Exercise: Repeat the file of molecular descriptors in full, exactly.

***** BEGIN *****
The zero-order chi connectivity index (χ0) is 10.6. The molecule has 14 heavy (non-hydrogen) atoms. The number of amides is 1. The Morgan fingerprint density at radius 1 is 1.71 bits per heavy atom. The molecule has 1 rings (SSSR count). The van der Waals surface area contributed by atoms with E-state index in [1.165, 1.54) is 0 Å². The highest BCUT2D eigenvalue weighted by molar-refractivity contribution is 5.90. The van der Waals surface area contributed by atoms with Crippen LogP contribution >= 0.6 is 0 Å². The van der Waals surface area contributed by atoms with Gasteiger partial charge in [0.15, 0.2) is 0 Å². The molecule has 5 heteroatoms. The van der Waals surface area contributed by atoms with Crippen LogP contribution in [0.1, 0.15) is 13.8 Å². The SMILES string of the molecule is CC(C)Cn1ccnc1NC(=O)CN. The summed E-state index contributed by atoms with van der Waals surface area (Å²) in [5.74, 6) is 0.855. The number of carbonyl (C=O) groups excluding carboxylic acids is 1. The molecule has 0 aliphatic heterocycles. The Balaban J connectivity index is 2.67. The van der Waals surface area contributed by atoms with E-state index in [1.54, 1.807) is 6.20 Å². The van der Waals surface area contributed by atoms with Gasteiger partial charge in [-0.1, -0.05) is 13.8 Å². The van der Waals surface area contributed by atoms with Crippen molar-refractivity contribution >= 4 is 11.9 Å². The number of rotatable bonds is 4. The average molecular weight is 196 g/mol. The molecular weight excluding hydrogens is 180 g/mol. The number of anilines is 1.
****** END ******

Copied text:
The zero-order chi connectivity index (χ0) is 10.6. The molecule has 14 heavy (non-hydrogen) atoms. The number of amides is 1. The Morgan fingerprint density at radius 1 is 1.71 bits per heavy atom. The molecule has 1 rings (SSSR count). The van der Waals surface area contributed by atoms with E-state index in [1.165, 1.54) is 0 Å². The highest BCUT2D eigenvalue weighted by molar-refractivity contribution is 5.90. The van der Waals surface area contributed by atoms with Crippen LogP contribution >= 0.6 is 0 Å². The van der Waals surface area contributed by atoms with Gasteiger partial charge in [0.15, 0.2) is 0 Å². The molecule has 5 heteroatoms. The van der Waals surface area contributed by atoms with Crippen LogP contribution in [0.1, 0.15) is 13.8 Å². The SMILES string of the molecule is CC(C)Cn1ccnc1NC(=O)CN. The summed E-state index contributed by atoms with van der Waals surface area (Å²) in [5.74, 6) is 0.855. The number of carbonyl (C=O) groups excluding carboxylic acids is 1. The molecule has 0 aliphatic heterocycles. The Balaban J connectivity index is 2.67. The van der Waals surface area contributed by atoms with E-state index in [1.54, 1.807) is 6.20 Å². The van der Waals surface area contributed by atoms with Gasteiger partial charge in [-0.1, -0.05) is 13.8 Å². The van der Waals surface area contributed by atoms with Crippen molar-refractivity contribution >= 4 is 11.9 Å². The number of rotatable bonds is 4. The average molecular weight is 196 g/mol. The molecular weight excluding hydrogens is 180 g/mol. The number of anilines is 1.